one of Kris Rusch's reasons for cutting back on her business blogging was that the publishing business had entered a period of stabilization. But with the Gulf hurricane season officially starting a month from Thursday and preparation ads starting to spring up, I wondered: Are things really stabilizing or are we in the eye of the storm?
The trickle of writers who had contracts for novel length works leaving publishing companies has turned into a steady stream. Many new writers are refusing to even consider working with a major publishing house. We haven't gotten to the point where that steady stream turns into a gush, or where a MAJOR name like King, Roberts or Grisham walks away from their publisher.
2) Publishers Houses
Sure, you've got guys like Joe Konrath predicting the big publishers will collapse, but the bigger publishing houses made record-breaking profiits in 2013. There's also a lot of issues not being said.
Both Disney and Warner Brothers streamlined their print book operations so that they are focusing on materials and IP properties they fully control, e.g. Star Wars and Superman among others. Supposedly, Disney is keeping the contract Lucasfilm had with Random House to produce Star Wars novels, but I question how long that arrangement might last.
After news got out that Harlequin used contractually sleight-of-hand to rip-off writers, pitch slots to their editors were empty at the 2013 Romance Writers of America Conference. Other small publishers, such as Kensington and Ellora's Cave, are seeing a drop in submissions, and the submissions coming in are dropping in quality.
Overall, the publishing houses are reducing advances, reducing print runs, and issuing draconian contract terms to keep the writers they already have tied to them. They are also tying up reversion rights even though they seem to have no interest in reissuing the older books.
The question is at what point will the majority of writer grow tired of these shennanigans and walk way from the publishers, or writing, altogether.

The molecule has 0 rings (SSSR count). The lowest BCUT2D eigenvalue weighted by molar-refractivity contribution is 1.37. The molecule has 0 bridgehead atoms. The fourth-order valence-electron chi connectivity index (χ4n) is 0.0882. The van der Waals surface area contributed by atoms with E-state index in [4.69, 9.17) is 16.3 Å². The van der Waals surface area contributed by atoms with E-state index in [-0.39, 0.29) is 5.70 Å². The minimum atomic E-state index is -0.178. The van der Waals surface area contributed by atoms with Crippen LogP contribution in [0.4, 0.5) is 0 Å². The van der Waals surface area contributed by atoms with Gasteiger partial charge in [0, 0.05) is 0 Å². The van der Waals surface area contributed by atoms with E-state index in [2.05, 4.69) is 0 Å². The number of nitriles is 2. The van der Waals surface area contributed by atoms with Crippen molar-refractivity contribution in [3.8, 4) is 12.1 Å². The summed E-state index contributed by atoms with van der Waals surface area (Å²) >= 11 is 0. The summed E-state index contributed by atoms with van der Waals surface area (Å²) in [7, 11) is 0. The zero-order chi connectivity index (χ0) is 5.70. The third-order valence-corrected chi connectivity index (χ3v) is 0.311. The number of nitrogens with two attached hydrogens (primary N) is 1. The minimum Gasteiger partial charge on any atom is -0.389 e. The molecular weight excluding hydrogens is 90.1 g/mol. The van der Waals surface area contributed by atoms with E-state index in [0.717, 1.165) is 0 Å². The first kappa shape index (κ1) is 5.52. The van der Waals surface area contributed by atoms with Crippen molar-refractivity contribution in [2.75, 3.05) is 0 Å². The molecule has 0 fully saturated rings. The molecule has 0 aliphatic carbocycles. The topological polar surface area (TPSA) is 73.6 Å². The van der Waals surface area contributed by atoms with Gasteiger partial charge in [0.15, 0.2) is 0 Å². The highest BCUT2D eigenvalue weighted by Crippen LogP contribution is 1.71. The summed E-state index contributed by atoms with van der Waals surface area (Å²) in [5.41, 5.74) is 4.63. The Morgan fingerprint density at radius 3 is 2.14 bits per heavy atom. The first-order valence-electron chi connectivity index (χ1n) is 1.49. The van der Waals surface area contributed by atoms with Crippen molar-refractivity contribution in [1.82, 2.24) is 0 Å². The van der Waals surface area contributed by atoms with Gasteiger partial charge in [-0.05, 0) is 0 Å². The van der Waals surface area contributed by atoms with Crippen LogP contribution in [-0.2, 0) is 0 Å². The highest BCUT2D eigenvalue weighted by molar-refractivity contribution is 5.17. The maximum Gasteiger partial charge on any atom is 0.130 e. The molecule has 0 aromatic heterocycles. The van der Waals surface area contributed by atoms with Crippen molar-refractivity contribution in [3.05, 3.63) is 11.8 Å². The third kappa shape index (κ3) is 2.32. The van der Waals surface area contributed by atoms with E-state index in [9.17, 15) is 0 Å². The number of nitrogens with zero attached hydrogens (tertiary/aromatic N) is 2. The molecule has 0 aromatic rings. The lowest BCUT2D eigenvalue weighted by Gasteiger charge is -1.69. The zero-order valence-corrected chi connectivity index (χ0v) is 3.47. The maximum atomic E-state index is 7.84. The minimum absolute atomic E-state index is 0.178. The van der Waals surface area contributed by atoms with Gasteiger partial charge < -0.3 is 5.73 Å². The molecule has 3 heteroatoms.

3) Brick and Mortar Stores
It's been a little over two years since Borders collapsed here in the U.S. Barnes & Noble is scrambling to stay alive by cutting down on books and selling trinkets and toys. Book-a-Million and Half-Price Books only sell a fraction of what the ailing B&N sells. Walmart, Target and Costco will only sell book on the top twenty of the New York Times bestseller list. Groceries stores and pharmacies are whacking their mass market paperback displays in a quarter of what they used to carry, assuming they are still carrying books at all.
On the plus side, many independent bookstores have arisen from the ashes of the Borders collapse and the closing of several B&N's. They've learned their lessons that they can't compete on price alone and are focusing on service and the customer experience.
Can the bigger stores afford to carry books? And if not, at what point do they quit?
This is where I think the most pundits are short-sighted. I've read article after article about slow down in sales of dedicated e-readers. Barnes & Noble is floundering. Sony gave up on devices totally, then sold its e-book division to Kobo. Kobo turned around and laid off 63 people last week. Yet, I still see publishing CEOs claim the slow down in dedicated device sales means adaption to e-books is also slowing.
This is where I *facepalm*.
First of all, if e-book adaption is slowing, why are the same companies claiming record profits? Sales of paper books are down or steady according to the folks who keep track of such things like Bowker.
Second of all, consumers are buying more and more tablets and smartphones. These multi-purpose devices are driving technology sales right now. In fact, tablets sales are seriously impacting Dell's laptop business. Executives don't seem to understand that you can READ on these multi-purpose devices.
Do you want a prime example? Two weeks ago, an older woman and I were sanding in line at the post office to mail Easter packages to family. I was reading on my iPhone 4. She had a HC. She didn't understand how I could read on such a small screen. I showed how I could adjust the font on the Kindle app, which led to an explanation of how apps work on a phone.
And why am I reading so much on my iPhone? Because the toggle switch on my Kindle 2 broke. While I like reading on e-ink since I spend twice as much business time on my computer than I ever did when I was a programmer or systems engineer, I question why should I spend the extra money. If my eyes need a break, I have 1300+ paper books I can read.
Even Genius Kid, who just got a Galaxy S4, doesn't think he needs another device, even though he's been asking for a Kindle for the last year.
When are execs going to understand that the loss of dedicated devices doesn't mean the loss of e-books?
* * *
With all these issues still outstanding (and I'm sure there's more I missed), I can't see any supposed stability lasting for long. The real question to me is--are we on the clean side of the hurricane or the dirty side when the storm roars past us?
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